Hammered by the recall, hit with hefty fines and facing numerous lawsuits, Takata said today that it is expecting to report a loss of about $120 million when it reports earnings on Wednesday. It originally had expected to show a modest profit.

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Nissan Recalling 3.5 Million Vehicles to Fix Faulty Airbag Sensors

Most models sold in the US.

by on May.02, 2016

The Nissan Leaf is among the vehicles affected by the new airbag recall.

Nissan plans to recall 3.5 million vehicles sold around the world to fix sensors that could cause a car’s airbags to fail to deploy in the event of a crash.

The recall covers a number of Nissan and Infiniti cars, trucks and crossover vehicles, including the Altima sedan, Leaf battery car and NV200 commercial van.

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The recall is the fourth to attempt to address the problem with so-called “smart” airbag sensors. It is separate from recalls triggered by faulty Takata airbag inflators, an issue that has so far plagued 14 different automotive manufacturers.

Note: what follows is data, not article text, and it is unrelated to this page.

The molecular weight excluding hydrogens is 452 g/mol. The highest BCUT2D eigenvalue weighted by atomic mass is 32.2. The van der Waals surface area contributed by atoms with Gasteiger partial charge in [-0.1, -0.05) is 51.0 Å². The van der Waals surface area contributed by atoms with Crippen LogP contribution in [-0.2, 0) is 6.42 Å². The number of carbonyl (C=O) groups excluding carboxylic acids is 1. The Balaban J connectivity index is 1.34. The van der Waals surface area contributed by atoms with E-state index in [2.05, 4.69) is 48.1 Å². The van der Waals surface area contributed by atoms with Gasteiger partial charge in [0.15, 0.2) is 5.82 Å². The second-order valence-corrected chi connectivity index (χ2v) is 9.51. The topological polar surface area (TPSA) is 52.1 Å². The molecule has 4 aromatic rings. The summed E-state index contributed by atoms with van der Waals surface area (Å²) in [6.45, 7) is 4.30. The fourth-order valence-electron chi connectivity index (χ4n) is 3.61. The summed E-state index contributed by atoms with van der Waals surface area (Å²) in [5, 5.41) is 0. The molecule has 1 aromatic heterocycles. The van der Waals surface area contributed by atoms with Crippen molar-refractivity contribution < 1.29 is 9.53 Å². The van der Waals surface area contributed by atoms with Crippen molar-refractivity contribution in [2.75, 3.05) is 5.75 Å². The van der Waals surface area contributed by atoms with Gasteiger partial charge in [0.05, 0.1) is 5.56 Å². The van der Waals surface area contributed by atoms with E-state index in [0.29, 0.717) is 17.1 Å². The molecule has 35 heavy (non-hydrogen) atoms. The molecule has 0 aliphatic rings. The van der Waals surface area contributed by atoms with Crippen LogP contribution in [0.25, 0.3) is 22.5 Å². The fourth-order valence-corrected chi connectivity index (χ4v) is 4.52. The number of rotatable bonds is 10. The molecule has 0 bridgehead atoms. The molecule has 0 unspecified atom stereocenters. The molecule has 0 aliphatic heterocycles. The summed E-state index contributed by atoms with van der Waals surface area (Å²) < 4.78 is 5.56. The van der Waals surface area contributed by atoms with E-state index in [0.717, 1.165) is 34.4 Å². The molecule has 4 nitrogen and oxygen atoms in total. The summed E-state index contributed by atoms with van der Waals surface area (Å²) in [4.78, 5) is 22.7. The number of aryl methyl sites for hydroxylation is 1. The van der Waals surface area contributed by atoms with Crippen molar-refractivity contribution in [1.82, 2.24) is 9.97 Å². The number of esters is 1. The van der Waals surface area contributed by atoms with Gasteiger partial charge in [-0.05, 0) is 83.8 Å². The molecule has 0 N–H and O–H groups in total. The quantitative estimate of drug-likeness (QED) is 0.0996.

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Automakers Seek Insurance Industry Help Boosting Recall Repair Rate

47 million vehicles have unrepaired safety problems.

by on Apr.15, 2016

Recalled vehicles can turn deadly when defects - like this Takata airbag - aren't repaired.

With millions of American motorists routinely ignoring recall notices despite the potentially deadly risks, automakers are looking for ways to increase repair rates, and turning to an unexpected ally.

An auto industry trade group is asking the insurance industry to remind motorists to check to see if their cars are subject to recalls whenever it’s time to renew their policies. Under pressure from regulators and safety advocates, automakers have also been trying other strategies that have, in some instances, included offering owners gift cards if they respond to outstanding recalls.